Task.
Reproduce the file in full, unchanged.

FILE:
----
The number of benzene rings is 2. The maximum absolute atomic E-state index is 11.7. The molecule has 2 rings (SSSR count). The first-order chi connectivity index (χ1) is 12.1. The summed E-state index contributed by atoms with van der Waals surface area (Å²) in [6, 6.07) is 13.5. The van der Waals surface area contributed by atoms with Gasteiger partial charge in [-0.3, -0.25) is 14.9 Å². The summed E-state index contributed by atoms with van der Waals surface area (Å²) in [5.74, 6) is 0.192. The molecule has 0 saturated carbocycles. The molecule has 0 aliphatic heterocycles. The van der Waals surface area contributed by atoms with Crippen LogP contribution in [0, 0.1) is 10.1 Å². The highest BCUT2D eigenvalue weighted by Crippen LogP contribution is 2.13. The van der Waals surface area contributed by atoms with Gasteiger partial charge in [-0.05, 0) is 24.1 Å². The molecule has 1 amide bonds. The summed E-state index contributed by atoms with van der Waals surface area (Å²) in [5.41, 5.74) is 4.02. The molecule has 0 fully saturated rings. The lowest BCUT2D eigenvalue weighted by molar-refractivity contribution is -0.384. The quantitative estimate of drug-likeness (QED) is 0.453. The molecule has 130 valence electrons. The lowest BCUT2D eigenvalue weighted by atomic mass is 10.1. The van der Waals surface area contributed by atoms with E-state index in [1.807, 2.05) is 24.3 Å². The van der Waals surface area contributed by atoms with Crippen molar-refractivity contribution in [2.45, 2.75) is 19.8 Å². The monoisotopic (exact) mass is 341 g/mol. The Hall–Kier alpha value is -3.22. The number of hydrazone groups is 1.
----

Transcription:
The number of benzene rings is 2. The maximum absolute atomic E-state index is 11.7. The molecule has 2 rings (SSSR count). The first-order chi connectivity index (χ1) is 12.1. The summed E-state index contributed by atoms with van der Waals surface area (Å²) in [6, 6.07) is 13.5. The van der Waals surface area contributed by atoms with Gasteiger partial charge in [-0.3, -0.25) is 14.9 Å². The summed E-state index contributed by atoms with van der Waals surface area (Å²) in [5.74, 6) is 0.192. The molecule has 0 saturated carbocycles. The molecule has 0 aliphatic heterocycles. The van der Waals surface area contributed by atoms with Crippen LogP contribution in [0, 0.1) is 10.1 Å². The highest BCUT2D eigenvalue weighted by Crippen LogP contribution is 2.13. The van der Waals surface area contributed by atoms with Gasteiger partial charge in [-0.05, 0) is 24.1 Å². The molecule has 1 amide bonds. The summed E-state index contributed by atoms with van der Waals surface area (Å²) in [5.41, 5.74) is 4.02. The molecule has 0 fully saturated rings. The lowest BCUT2D eigenvalue weighted by molar-refractivity contribution is -0.384. The quantitative estimate of drug-likeness (QED) is 0.453. The molecule has 130 valence electrons. The lowest BCUT2D eigenvalue weighted by atomic mass is 10.1. The van der Waals surface area contributed by atoms with E-state index in [1.807, 2.05) is 24.3 Å². The van der Waals surface area contributed by atoms with Crippen molar-refractivity contribution in [2.45, 2.75) is 19.8 Å². The monoisotopic (exact) mass is 341 g/mol. The Hall–Kier alpha value is -3.22. The number of hydrazone groups is 1.